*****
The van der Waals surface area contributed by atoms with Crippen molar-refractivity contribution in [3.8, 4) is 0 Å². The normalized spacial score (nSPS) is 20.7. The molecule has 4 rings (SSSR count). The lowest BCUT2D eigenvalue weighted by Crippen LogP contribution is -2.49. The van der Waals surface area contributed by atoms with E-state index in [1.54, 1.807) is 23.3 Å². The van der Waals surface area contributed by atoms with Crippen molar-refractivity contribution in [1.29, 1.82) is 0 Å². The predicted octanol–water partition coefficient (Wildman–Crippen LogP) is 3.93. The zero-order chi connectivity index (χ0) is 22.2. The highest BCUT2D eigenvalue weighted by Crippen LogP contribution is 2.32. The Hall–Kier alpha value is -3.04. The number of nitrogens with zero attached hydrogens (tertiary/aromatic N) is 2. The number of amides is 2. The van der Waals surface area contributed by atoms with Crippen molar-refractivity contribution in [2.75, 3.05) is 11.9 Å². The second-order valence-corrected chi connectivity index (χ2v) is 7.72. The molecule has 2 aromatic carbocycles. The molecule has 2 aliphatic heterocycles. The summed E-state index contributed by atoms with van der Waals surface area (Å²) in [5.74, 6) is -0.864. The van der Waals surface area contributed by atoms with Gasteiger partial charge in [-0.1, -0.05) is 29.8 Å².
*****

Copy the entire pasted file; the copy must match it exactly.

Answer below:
The van der Waals surface area contributed by atoms with Crippen molar-refractivity contribution in [3.8, 4) is 0 Å². The normalized spacial score (nSPS) is 20.7. The molecule has 4 rings (SSSR count). The lowest BCUT2D eigenvalue weighted by Crippen LogP contribution is -2.49. The van der Waals surface area contributed by atoms with E-state index in [1.54, 1.807) is 23.3 Å². The van der Waals surface area contributed by atoms with Crippen molar-refractivity contribution in [1.29, 1.82) is 0 Å². The predicted octanol–water partition coefficient (Wildman–Crippen LogP) is 3.93. The zero-order chi connectivity index (χ0) is 22.2. The highest BCUT2D eigenvalue weighted by Crippen LogP contribution is 2.32. The Hall–Kier alpha value is -3.04. The number of nitrogens with zero attached hydrogens (tertiary/aromatic N) is 2. The number of amides is 2. The van der Waals surface area contributed by atoms with Crippen molar-refractivity contribution in [2.75, 3.05) is 11.9 Å². The second-order valence-corrected chi connectivity index (χ2v) is 7.72. The molecule has 2 aromatic carbocycles. The molecule has 2 aliphatic heterocycles. The summed E-state index contributed by atoms with van der Waals surface area (Å²) in [5.74, 6) is -0.864. The van der Waals surface area contributed by atoms with Gasteiger partial charge in [-0.1, -0.05) is 29.8 Å².